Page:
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Echoes and Mirrors» Blog Archive » 2010 is starting off swimmingly

2010 is starting off swimmingly

Homeless people can’t pay fines. What to do about panhandling? San Antonio has a solution:

You see them everywhere….panhandlers…often holding crude cardboard signs, begging for cash at busy intersections. Efforts to wipe out panhandling by outlawing the practice have been ineffective, largely because panhandlers don’t have the money to pay fines, taxpayers are not excited about releasing violent criminals from overcrowded jails to make way for beggars. And several municipal laws outlawing panhandling have been thrown out by courts as an unconstitutional violation of free speech.

So, San Antonio City Councilman John Clamp has a new and intriguing idea. He tells 1200 WOAI’s Bud Little he will propose making it a crime, with stiff fines, for people to give money to beggars on the public street.

Which just seems wrong, unless the motivation behind municipal laws are to raise revenue, not to prevent crime. If the motivation is revenue, this is not just logical, it’s right. I’m not sure how I feel about this, but it doesn’t seem right to me. Politicians have pretty much set a precedent that giving money is a speech act (to protect their campaign contributions). If that is the case, this law is infringing on the freedom of speech. But from what I understand, the bums/panhandlers in SA are some of the worst in the nation (by worst, I mean most hostile) and this would seem like an effective deterrent from giving them money. On the other hand, what right does the state have to prohibit this act? Balancing justice and pragmatism is difficult.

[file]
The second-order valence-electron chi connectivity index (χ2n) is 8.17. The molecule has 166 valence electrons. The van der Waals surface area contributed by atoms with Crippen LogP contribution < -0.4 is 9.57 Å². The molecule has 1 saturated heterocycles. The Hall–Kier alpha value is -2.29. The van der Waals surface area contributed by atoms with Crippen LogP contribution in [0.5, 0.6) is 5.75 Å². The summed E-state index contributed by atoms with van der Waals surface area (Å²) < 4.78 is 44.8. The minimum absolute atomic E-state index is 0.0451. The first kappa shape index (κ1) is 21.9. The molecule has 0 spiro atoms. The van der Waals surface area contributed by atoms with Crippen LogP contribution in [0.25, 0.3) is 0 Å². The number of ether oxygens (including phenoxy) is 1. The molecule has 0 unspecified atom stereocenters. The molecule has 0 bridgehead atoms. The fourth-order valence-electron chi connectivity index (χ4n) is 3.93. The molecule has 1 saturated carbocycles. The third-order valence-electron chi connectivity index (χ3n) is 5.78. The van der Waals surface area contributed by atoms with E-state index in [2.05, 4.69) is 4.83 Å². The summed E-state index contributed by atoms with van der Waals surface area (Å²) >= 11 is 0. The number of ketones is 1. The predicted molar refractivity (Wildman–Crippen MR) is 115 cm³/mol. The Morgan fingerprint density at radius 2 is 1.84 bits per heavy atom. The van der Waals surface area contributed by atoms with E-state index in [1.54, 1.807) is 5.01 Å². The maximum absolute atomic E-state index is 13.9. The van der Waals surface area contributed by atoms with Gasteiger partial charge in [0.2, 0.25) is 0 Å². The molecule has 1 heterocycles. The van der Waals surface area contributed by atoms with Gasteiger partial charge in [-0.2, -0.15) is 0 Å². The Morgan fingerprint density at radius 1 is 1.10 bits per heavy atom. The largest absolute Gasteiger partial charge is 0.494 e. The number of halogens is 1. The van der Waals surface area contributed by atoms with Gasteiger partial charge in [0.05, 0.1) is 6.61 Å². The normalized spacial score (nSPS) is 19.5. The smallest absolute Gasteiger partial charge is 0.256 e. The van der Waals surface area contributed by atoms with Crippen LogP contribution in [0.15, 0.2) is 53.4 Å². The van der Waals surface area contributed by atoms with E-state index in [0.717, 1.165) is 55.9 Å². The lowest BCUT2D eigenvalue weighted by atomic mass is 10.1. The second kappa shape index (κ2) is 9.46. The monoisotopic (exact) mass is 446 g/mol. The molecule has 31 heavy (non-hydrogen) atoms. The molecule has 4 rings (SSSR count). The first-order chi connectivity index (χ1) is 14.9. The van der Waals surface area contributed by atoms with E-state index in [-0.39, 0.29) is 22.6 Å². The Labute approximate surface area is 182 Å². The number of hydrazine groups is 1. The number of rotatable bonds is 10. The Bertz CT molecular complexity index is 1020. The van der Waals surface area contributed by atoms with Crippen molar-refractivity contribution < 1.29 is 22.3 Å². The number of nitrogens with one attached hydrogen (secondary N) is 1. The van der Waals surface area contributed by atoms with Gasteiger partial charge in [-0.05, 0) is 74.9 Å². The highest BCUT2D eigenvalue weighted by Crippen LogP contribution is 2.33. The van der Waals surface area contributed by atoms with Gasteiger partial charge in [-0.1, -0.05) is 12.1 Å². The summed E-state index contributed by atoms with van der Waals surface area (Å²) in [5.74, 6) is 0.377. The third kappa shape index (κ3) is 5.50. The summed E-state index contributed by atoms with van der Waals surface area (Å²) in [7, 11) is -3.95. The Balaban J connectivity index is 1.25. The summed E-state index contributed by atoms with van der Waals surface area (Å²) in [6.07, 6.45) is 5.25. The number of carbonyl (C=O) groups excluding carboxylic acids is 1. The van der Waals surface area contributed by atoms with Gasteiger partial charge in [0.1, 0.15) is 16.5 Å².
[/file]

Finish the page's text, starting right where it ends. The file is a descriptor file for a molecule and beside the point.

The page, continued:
And in Michigan, they are using municipal laws to subvert a state law regarding the legality of medical marijuana. Of course, any of these laws, ordinances and zoning issues will eventually be thrown out by some judge; it just seems childish of the anti-pot crowd. The thing about laws are that they can be passed even if they are unconstitutional – and remain in effect until somebody takes a court case up high enough with it. Sure, organizations like the ACLU (I’m a card-carrying member myself, so this is no rip on them) can try to go in and fight off every case, but that’s kind of wasteful. The teetotallers are just fighting a war of attrition now, hoping that those who put liberty above all else will just give up because it’s so difficult.

The system of checks and balances works, but not nearly quickly enough. Unconstitutional laws can sit on the books for ages just because nobody has the money or motivation to take them to the supreme court. This is wrong.

And this year, I think it will only get worse.

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